Nicola Lopez

Overgrowth
Caren Golden Fine Art September 7–October 14, 2006

As the title of Nicola Lopez’s current exhibition Overgrowth suggests, much of her work is devoted to the negative transformation of the environment by our glorification of technology and the ever-accelerating pace of urban development.

Nicola Lopez, “Silver Lining” (2006). Intaglio on paper, image size 24”× 19.5”, paper size 30”× 25.5”. Edition of 10. Courtesy of the Artist and Caren Golden Fine Art.

Lopez presents several large works on paper depicting familiar yet bleak and unsettling landscapes. In these collaged, composite images, chaotic multiple perspectives aggravate a sense of vertigo, while dark, acrid colors intensify feelings of anxiety and (dis)-ease. Unstable and collapsing worlds seem overrun by technology. “A Little Fallout” (2006) features industrial buildings under attack from cannons apparently operated by machines falling from the sky, while “Silver Lining” (2006), a small intaglio print on paper, offers a singular, less dizzying point of view that enables the artist to be specific about a particular technology. Here she depicts two menacing nuclear reactors ludicrously located in a densely settled urban center, spewing filthy dark smoke like ancient coal furnaces into the sky. The reactors dwarf the city below, underscoring the monumental threat lurking in nuclear energy, as the two inky plumes, seductive in their crisp, velvety detail, dominate the image. But in a clever twist the artist includes some small elements of relief. Floating amid the smoke are flowers and fragments of reticular branches, perhaps signaling that the reactors may be “giving up the ghost.”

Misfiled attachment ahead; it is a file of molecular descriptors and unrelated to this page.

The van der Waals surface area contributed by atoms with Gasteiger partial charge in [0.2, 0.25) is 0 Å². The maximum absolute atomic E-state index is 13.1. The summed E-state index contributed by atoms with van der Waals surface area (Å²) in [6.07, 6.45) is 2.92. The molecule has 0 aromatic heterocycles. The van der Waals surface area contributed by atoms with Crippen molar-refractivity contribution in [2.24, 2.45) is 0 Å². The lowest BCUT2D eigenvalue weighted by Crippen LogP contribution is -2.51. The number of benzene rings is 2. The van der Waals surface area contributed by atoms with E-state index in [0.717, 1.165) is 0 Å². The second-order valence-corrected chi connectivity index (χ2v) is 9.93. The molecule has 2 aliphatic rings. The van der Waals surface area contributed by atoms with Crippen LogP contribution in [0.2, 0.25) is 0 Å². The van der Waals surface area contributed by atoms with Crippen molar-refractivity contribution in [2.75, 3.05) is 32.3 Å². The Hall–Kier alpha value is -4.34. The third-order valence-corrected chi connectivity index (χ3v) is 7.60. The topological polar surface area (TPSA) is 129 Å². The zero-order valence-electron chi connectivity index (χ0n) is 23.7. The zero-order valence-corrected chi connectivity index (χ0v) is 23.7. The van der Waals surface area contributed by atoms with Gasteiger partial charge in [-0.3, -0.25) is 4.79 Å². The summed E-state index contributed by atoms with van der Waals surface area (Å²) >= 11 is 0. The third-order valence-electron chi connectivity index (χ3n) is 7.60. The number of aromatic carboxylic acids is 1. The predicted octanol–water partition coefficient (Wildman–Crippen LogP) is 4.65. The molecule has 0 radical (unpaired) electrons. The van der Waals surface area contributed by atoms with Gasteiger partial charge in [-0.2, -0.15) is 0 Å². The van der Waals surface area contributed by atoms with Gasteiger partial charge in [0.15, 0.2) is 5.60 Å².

Five woodblock-on-Mylar collages, shaped into three-dimensional mutant hybrids of communication towers, space stations, and electrical generators, are installed throughout the gallery. Individual pieces with satellite dishes for heads ooze from the ceiling and cling to the exposed heating and ventilation systems and gallery walls. “Mirage” (2006), a large woodblock print pinned to the wall, resembles a horse with lattice-like towers for legs and monitors for a head and body. It appears to be carrying a rider of similar design on its back. Lopez once asked the question: What would happen if technology developed the ability to evolve? Well, it appears at least in this case, that it would behave not much differently from its flesh and blood counterparts. In the robot world, some creatures would be mules and some would be masters.

Contributor

Jennifer Riley

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